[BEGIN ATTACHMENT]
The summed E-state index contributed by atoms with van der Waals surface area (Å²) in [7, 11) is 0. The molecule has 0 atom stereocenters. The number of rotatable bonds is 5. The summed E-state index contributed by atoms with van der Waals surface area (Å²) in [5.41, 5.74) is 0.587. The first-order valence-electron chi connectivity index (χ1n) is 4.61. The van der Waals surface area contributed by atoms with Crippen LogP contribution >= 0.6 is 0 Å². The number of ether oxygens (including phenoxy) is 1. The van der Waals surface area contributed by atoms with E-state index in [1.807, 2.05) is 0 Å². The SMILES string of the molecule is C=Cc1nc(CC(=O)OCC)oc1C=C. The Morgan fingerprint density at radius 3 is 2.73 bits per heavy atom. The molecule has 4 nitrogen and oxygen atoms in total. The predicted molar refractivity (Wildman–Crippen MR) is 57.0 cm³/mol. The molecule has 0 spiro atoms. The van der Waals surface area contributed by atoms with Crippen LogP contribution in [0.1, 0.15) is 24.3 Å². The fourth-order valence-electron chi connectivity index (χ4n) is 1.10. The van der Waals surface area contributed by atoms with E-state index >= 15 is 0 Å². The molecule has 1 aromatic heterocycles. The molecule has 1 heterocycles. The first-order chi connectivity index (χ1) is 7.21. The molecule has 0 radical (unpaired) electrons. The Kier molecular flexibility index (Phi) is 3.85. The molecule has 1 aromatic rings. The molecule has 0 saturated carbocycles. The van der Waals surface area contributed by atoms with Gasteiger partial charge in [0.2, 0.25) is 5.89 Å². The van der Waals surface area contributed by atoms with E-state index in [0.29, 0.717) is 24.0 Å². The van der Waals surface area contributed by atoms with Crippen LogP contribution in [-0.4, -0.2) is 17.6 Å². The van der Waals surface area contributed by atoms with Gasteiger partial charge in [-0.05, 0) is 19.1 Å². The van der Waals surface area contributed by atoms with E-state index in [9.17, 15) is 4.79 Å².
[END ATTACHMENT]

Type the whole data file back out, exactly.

The summed E-state index contributed by atoms with van der Waals surface area (Å²) in [7, 11) is 0. The molecule has 0 atom stereocenters. The number of rotatable bonds is 5. The summed E-state index contributed by atoms with van der Waals surface area (Å²) in [5.41, 5.74) is 0.587. The first-order valence-electron chi connectivity index (χ1n) is 4.61. The van der Waals surface area contributed by atoms with Crippen LogP contribution >= 0.6 is 0 Å². The number of ether oxygens (including phenoxy) is 1. The van der Waals surface area contributed by atoms with E-state index in [1.807, 2.05) is 0 Å². The SMILES string of the molecule is C=Cc1nc(CC(=O)OCC)oc1C=C. The Morgan fingerprint density at radius 3 is 2.73 bits per heavy atom. The molecule has 4 nitrogen and oxygen atoms in total. The predicted molar refractivity (Wildman–Crippen MR) is 57.0 cm³/mol. The molecule has 0 spiro atoms. The van der Waals surface area contributed by atoms with Crippen LogP contribution in [0.1, 0.15) is 24.3 Å². The fourth-order valence-electron chi connectivity index (χ4n) is 1.10. The van der Waals surface area contributed by atoms with E-state index >= 15 is 0 Å². The molecule has 1 aromatic heterocycles. The molecule has 1 heterocycles. The first-order chi connectivity index (χ1) is 7.21. The molecule has 0 radical (unpaired) electrons. The Kier molecular flexibility index (Phi) is 3.85. The molecule has 1 aromatic rings. The molecule has 0 saturated carbocycles. The van der Waals surface area contributed by atoms with Gasteiger partial charge in [0.2, 0.25) is 5.89 Å². The van der Waals surface area contributed by atoms with E-state index in [0.29, 0.717) is 24.0 Å². The van der Waals surface area contributed by atoms with Crippen LogP contribution in [-0.4, -0.2) is 17.6 Å². The van der Waals surface area contributed by atoms with Gasteiger partial charge in [-0.05, 0) is 19.1 Å². The van der Waals surface area contributed by atoms with E-state index in [9.17, 15) is 4.79 Å².